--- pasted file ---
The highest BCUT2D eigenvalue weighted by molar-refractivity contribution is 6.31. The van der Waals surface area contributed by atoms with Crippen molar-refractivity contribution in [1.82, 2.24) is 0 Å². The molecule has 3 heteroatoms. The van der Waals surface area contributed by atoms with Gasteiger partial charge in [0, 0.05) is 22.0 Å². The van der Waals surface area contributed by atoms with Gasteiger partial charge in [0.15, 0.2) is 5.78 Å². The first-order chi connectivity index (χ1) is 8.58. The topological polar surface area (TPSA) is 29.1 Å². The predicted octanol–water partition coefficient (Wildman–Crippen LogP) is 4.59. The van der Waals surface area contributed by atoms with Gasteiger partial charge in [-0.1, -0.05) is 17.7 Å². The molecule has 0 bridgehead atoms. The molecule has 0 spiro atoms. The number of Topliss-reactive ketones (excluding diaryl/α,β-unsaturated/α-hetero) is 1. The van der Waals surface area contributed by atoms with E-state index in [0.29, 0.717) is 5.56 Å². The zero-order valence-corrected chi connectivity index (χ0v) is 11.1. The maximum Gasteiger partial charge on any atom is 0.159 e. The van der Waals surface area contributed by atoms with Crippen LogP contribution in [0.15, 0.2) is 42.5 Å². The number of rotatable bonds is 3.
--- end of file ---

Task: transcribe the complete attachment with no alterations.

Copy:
The highest BCUT2D eigenvalue weighted by molar-refractivity contribution is 6.31. The van der Waals surface area contributed by atoms with Crippen molar-refractivity contribution in [1.82, 2.24) is 0 Å². The molecule has 3 heteroatoms. The van der Waals surface area contributed by atoms with Gasteiger partial charge in [0, 0.05) is 22.0 Å². The van der Waals surface area contributed by atoms with Gasteiger partial charge in [0.15, 0.2) is 5.78 Å². The first-order chi connectivity index (χ1) is 8.58. The topological polar surface area (TPSA) is 29.1 Å². The predicted octanol–water partition coefficient (Wildman–Crippen LogP) is 4.59. The van der Waals surface area contributed by atoms with Gasteiger partial charge in [-0.1, -0.05) is 17.7 Å². The molecule has 0 bridgehead atoms. The molecule has 0 spiro atoms. The number of Topliss-reactive ketones (excluding diaryl/α,β-unsaturated/α-hetero) is 1. The van der Waals surface area contributed by atoms with E-state index in [0.29, 0.717) is 5.56 Å². The zero-order valence-corrected chi connectivity index (χ0v) is 11.1. The maximum Gasteiger partial charge on any atom is 0.159 e. The van der Waals surface area contributed by atoms with Crippen LogP contribution in [0.15, 0.2) is 42.5 Å². The number of rotatable bonds is 3.